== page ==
Many countries around the world consider Uber, Grab and others taxi companies, while the European Court of Justice ruled that Uber is a shipping company and must comply with European transport sector regulations, he said.
To many people’s astonishment, the two companies still consider themselves software and technology providers, and for a long time Grab declared its revenue was from "connection software fees".
Thus, both have been getting away without paying value-added tax.
Last October the Ministry of Industry and Trade had recommended that Uber and Grab should be identified as transport enterprises and not get benefits related to software services.
In December Trần Bảo Ngọc, director of the MoT’s transportation department, had said in a discussion on the Government’s online portal that Grab and Uber act as middlemen who only provide software and do not need to register their business the same way as regular taxi companies, and are thus not bound by the regulations and fees that apply to the latter.
Adding to their already lower taxes, and ultimately unbeatable fares, the two new comers are set to win hands down.
But at a MoT conference last month Vũ Văn Viên, director of the Hà Nội Department of Transport, said he was in the process of advocating the same tax rates and same fares for Uber and Grab as traditional taxis.
The impasse continues.
Free to do business
Nonetheless, some economists and policy experts have taken the side of the two companies, defending their freedom to do business and the benefits customers enjoy.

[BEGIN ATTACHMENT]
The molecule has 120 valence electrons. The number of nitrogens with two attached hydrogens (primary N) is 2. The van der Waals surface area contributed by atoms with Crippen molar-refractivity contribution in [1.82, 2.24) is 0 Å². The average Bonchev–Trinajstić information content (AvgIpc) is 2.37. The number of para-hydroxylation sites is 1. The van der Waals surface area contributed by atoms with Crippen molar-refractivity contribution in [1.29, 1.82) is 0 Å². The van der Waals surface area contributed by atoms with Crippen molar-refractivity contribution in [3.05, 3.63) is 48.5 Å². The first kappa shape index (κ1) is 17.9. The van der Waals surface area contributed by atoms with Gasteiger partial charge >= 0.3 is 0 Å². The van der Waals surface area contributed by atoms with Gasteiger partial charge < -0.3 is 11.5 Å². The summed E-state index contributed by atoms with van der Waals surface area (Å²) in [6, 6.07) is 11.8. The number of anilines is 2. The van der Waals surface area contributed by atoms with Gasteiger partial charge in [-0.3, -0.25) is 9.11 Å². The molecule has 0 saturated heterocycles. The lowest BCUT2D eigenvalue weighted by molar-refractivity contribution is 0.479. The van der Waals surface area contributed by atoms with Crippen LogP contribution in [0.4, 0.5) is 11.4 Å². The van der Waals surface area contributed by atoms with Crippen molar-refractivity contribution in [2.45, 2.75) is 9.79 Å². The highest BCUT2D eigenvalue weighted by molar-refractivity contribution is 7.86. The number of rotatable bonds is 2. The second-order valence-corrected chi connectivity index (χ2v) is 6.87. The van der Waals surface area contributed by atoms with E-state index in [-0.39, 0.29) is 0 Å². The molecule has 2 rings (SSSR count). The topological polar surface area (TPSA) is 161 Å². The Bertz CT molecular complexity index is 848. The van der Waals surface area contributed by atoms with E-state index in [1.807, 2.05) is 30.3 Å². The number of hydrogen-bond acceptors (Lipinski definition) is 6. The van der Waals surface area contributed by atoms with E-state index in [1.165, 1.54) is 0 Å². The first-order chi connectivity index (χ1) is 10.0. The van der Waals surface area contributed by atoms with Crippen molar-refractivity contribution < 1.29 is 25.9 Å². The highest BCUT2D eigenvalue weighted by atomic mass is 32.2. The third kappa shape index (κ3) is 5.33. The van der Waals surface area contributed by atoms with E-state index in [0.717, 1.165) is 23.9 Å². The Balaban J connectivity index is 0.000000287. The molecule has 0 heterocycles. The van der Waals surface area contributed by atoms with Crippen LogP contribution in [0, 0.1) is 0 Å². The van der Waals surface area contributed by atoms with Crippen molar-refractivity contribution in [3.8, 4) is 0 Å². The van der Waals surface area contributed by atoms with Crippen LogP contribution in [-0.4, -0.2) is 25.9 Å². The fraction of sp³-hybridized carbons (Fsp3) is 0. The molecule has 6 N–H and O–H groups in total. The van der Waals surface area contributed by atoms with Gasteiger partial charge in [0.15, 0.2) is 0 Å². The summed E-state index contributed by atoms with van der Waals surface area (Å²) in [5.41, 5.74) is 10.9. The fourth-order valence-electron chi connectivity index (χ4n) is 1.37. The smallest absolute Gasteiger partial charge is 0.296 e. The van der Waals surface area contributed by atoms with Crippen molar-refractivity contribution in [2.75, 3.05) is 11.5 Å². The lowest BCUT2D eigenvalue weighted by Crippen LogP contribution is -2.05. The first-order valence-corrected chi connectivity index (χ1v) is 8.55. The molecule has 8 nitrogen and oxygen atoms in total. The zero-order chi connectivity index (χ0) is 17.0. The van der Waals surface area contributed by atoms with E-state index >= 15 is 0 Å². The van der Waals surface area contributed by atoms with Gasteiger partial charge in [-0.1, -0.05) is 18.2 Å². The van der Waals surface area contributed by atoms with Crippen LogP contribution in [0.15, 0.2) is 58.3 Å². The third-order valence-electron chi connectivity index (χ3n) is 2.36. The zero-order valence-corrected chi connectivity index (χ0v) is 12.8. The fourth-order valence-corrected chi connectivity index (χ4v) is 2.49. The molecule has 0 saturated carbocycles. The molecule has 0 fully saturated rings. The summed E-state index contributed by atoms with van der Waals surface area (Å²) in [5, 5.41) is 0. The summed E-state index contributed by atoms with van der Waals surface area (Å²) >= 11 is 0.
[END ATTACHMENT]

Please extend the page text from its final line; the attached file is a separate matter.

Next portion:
At a conference on the transportation business in January Nguyễn Đình Cung, director of the Central Institute for Economic Management, had said that the new way of using information technology in the transport business by Uber and Grab is actually a sign of progress in Việt Nam.
“I would say that taxi companies have the right to protest, which is normal. But I believe the authorities should not forbid [Uber and Grab] from doing business as usual.”
Their growth is as unstoppable as it is fair, he said.
While the two companies indeed disadvantage traditional taxi companies, the latter need to adapt instead of demanding their competitors’ demise, he said.
Bùi Danh Liên, chairman of the Hà Nội Transport Association, said traditional taxi firms have many internal problems that need fixing before they blame the competition for their problems.
The market and businesses are smarter than the State when it comes to actually doing business, so there is no reason for them to beseech the authorities for help, he said.
Trần Quang Lâm, deputy director of the HCM City Department of Transport, said Uber and Grab have been well received by the public, especially for their utilisation of idle vehicles.
Deputy Minister of Transport Lê Đình Thọ had even said on the Government portal late last year that without Uber and Grab traditional taxi firms would never change their ways for the better, and that the ministry would only be responsible for orientation and policy guidance, not for micro-management in what is a free and competitive market. — VNS